ED mere Mugabe Clone

President Mnangagwa and his mentor, former President Robert Mugabe
President Mnangagwa and his mentor, former President Robert Mugabe

THE ‘new dispensation’, which in essence bears all of former President Robert Mugabe’s hegemonic structures, desperately guised under an Emmerson Mnangagwa administration, still manifests itself through local business cartels in which well-connected political big wigs in the private sector run the show and continue to benefit from a flawed, compromised and rotten-to-the-core system.

By Enock Gamatox

Diamond Tenders

With a loose procurement system in place, there are opportunities for abuse of tender processes through patronage and corruption. As a result, access to public contracts only serve as a means, in most cases, of financing the ruling political party and to reward political party supporters. This has been the case in most diamond mining tenders in the Chiadzwa fields, among others.

Zimbabwe Open for Business Mantra

Evidently, pronouncing that Zimbabwe is open for business is one thing, but in the absence of a headstrong political will, it becomes something else. Recommendations could be made, draft laws discussed, and position papers presented, but if no concrete action is taken to implement changes proposed, then Zimbabwe is only headed for a dead end. From the November 2017 coup to date, it’s almost eight months down the line, and still there is no sign of economic recovery except for rhetoric.

Pathetic Spoils System

While Zimbabwe appears to have some modern legal public procurement frameworks, some political bureaucrats lack the requisite knowledge of good procurement practices and procedures yet still occupy influential positions in procuring entities. The country inherited a procurement system based on the United Kingdom (UK) model, but it is the type of juridical instrument that is deficient.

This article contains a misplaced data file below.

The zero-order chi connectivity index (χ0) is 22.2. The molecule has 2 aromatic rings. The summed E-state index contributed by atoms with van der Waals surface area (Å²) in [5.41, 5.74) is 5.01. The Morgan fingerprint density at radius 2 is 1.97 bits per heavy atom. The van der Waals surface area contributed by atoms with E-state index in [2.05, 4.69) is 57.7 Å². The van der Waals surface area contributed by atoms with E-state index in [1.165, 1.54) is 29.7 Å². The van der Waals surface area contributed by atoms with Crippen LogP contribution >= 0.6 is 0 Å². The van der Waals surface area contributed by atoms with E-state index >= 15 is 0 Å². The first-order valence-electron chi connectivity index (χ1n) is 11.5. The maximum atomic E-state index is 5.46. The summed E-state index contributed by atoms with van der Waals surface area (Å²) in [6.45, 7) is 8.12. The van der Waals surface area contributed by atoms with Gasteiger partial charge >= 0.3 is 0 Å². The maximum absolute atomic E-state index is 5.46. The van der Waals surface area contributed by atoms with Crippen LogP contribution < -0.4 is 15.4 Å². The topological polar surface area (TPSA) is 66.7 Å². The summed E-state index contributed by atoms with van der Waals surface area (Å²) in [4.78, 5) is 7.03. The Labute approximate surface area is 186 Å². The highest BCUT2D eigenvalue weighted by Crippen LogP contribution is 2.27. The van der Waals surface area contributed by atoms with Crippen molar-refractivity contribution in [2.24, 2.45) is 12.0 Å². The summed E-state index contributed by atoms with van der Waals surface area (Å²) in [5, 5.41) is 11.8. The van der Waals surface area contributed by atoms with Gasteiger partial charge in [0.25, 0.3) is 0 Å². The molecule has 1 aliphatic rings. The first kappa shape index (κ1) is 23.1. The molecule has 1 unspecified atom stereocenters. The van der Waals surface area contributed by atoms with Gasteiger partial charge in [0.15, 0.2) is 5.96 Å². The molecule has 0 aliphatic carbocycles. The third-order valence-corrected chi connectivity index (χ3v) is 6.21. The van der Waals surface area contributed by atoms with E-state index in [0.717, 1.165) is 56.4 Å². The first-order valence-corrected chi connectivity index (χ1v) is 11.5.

There is need that reforms be put in place in that area in order to regulate the public procurement system. The UK historically managed public procurement by means of a set of regulations. This has, however, changed with most of the procurement in the now UK being governed by the European Union Directives on Procurement. But developing countries that have the UK based model like Zimbabwe have maintained this basic structure. This has proven to be problematic because such regulations apply mainly to central government. It leaves local authorities and state-owned enterprises in a position where they still need to create their own systems of procurement.

Lack of Consistency

In Mnangagwa’s administration, the flagrant abuse of the procurement system is largely because there is hardly any consistent enforcement of the rules and regulations. The procurement entities pretend to comply with procurement procedures when, in fact, they will be compromising the spirit of the rules.

Public officials and their accomplices severely compromise the systems, because they have no fear of retribution, if ever there is any. What is prevalent is advertising bids for a very short time so that just a few “potential” bidders get the opportunity to be considered. This reduces or starves off competition in favour of those already acceptable to the system who, it is possible, might already have had inside knowledge about pending bidding adverts well in advance. It is pathetic.

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